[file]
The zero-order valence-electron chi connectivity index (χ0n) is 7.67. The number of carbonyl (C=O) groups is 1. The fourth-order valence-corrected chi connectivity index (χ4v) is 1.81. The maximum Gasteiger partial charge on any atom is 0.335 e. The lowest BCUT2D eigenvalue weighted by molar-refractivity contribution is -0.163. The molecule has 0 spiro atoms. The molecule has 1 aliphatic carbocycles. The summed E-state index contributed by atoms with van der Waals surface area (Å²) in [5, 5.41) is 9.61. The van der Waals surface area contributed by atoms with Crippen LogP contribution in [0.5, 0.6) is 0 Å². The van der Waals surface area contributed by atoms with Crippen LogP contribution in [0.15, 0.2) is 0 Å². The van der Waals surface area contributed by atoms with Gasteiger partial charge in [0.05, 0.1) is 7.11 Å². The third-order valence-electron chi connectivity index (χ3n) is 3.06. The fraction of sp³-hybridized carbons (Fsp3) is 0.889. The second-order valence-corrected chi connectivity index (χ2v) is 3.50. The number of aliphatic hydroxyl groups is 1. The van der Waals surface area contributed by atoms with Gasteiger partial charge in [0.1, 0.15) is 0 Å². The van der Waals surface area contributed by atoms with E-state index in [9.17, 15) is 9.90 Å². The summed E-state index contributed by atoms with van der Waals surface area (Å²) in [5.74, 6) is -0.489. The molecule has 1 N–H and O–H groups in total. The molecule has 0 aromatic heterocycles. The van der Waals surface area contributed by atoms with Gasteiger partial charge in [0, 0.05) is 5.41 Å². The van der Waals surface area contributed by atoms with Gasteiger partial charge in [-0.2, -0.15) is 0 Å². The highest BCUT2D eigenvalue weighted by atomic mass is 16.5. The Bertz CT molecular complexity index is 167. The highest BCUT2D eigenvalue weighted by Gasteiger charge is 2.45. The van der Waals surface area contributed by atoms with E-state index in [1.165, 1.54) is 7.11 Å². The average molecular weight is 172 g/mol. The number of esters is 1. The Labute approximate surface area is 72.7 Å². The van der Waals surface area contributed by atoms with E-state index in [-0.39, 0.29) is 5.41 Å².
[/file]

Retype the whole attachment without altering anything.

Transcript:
The zero-order valence-electron chi connectivity index (χ0n) is 7.67. The number of carbonyl (C=O) groups is 1. The fourth-order valence-corrected chi connectivity index (χ4v) is 1.81. The maximum Gasteiger partial charge on any atom is 0.335 e. The lowest BCUT2D eigenvalue weighted by molar-refractivity contribution is -0.163. The molecule has 0 spiro atoms. The molecule has 1 aliphatic carbocycles. The summed E-state index contributed by atoms with van der Waals surface area (Å²) in [5, 5.41) is 9.61. The van der Waals surface area contributed by atoms with Crippen LogP contribution in [0.5, 0.6) is 0 Å². The van der Waals surface area contributed by atoms with Crippen LogP contribution in [0.15, 0.2) is 0 Å². The van der Waals surface area contributed by atoms with Gasteiger partial charge in [0.05, 0.1) is 7.11 Å². The third-order valence-electron chi connectivity index (χ3n) is 3.06. The fraction of sp³-hybridized carbons (Fsp3) is 0.889. The second-order valence-corrected chi connectivity index (χ2v) is 3.50. The number of aliphatic hydroxyl groups is 1. The van der Waals surface area contributed by atoms with Gasteiger partial charge in [0.1, 0.15) is 0 Å². The van der Waals surface area contributed by atoms with E-state index in [9.17, 15) is 9.90 Å². The summed E-state index contributed by atoms with van der Waals surface area (Å²) in [5.74, 6) is -0.489. The molecule has 1 N–H and O–H groups in total. The molecule has 0 aromatic heterocycles. The van der Waals surface area contributed by atoms with Gasteiger partial charge in [0, 0.05) is 5.41 Å². The van der Waals surface area contributed by atoms with Gasteiger partial charge in [-0.2, -0.15) is 0 Å². The highest BCUT2D eigenvalue weighted by atomic mass is 16.5. The Bertz CT molecular complexity index is 167. The highest BCUT2D eigenvalue weighted by Gasteiger charge is 2.45. The van der Waals surface area contributed by atoms with E-state index in [1.165, 1.54) is 7.11 Å². The average molecular weight is 172 g/mol. The number of esters is 1. The Labute approximate surface area is 72.7 Å². The van der Waals surface area contributed by atoms with E-state index in [-0.39, 0.29) is 5.41 Å².